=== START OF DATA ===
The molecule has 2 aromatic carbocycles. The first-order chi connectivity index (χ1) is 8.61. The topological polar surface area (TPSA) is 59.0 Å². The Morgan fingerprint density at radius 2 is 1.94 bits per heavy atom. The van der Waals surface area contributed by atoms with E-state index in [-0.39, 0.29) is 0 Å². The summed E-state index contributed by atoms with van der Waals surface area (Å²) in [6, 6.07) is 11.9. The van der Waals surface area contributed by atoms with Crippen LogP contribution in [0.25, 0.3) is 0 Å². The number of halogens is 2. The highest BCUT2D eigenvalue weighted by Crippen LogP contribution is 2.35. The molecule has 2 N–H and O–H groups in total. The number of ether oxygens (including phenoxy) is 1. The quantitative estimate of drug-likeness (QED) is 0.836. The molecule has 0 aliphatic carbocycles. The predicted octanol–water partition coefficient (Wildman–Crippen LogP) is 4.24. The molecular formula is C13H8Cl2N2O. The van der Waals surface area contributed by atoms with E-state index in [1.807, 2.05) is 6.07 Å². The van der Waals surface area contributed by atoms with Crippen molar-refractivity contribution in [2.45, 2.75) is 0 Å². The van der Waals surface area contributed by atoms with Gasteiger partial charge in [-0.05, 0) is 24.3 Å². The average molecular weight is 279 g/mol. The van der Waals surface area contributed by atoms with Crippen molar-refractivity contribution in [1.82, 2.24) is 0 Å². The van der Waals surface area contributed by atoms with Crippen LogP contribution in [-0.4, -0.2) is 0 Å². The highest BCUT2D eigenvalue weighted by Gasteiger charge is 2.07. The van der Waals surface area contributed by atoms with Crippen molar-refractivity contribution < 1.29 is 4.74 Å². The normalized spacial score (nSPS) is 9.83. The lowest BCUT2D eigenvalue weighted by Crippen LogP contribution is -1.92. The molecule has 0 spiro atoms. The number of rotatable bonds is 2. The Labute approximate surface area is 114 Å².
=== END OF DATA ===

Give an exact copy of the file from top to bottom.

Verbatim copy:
The molecule has 2 aromatic carbocycles. The first-order chi connectivity index (χ1) is 8.61. The topological polar surface area (TPSA) is 59.0 Å². The Morgan fingerprint density at radius 2 is 1.94 bits per heavy atom. The van der Waals surface area contributed by atoms with E-state index in [-0.39, 0.29) is 0 Å². The summed E-state index contributed by atoms with van der Waals surface area (Å²) in [6, 6.07) is 11.9. The van der Waals surface area contributed by atoms with Crippen LogP contribution in [0.25, 0.3) is 0 Å². The number of halogens is 2. The highest BCUT2D eigenvalue weighted by Crippen LogP contribution is 2.35. The molecule has 2 N–H and O–H groups in total. The number of ether oxygens (including phenoxy) is 1. The quantitative estimate of drug-likeness (QED) is 0.836. The molecule has 0 aliphatic carbocycles. The predicted octanol–water partition coefficient (Wildman–Crippen LogP) is 4.24. The molecular formula is C13H8Cl2N2O. The van der Waals surface area contributed by atoms with E-state index in [1.807, 2.05) is 6.07 Å². The van der Waals surface area contributed by atoms with Crippen molar-refractivity contribution in [2.45, 2.75) is 0 Å². The van der Waals surface area contributed by atoms with Gasteiger partial charge in [-0.05, 0) is 24.3 Å². The average molecular weight is 279 g/mol. The van der Waals surface area contributed by atoms with Crippen molar-refractivity contribution in [1.82, 2.24) is 0 Å². The van der Waals surface area contributed by atoms with Crippen LogP contribution in [-0.4, -0.2) is 0 Å². The highest BCUT2D eigenvalue weighted by Gasteiger charge is 2.07. The van der Waals surface area contributed by atoms with Crippen molar-refractivity contribution < 1.29 is 4.74 Å². The normalized spacial score (nSPS) is 9.83. The lowest BCUT2D eigenvalue weighted by Crippen LogP contribution is -1.92. The molecule has 0 spiro atoms. The number of rotatable bonds is 2. The Labute approximate surface area is 114 Å².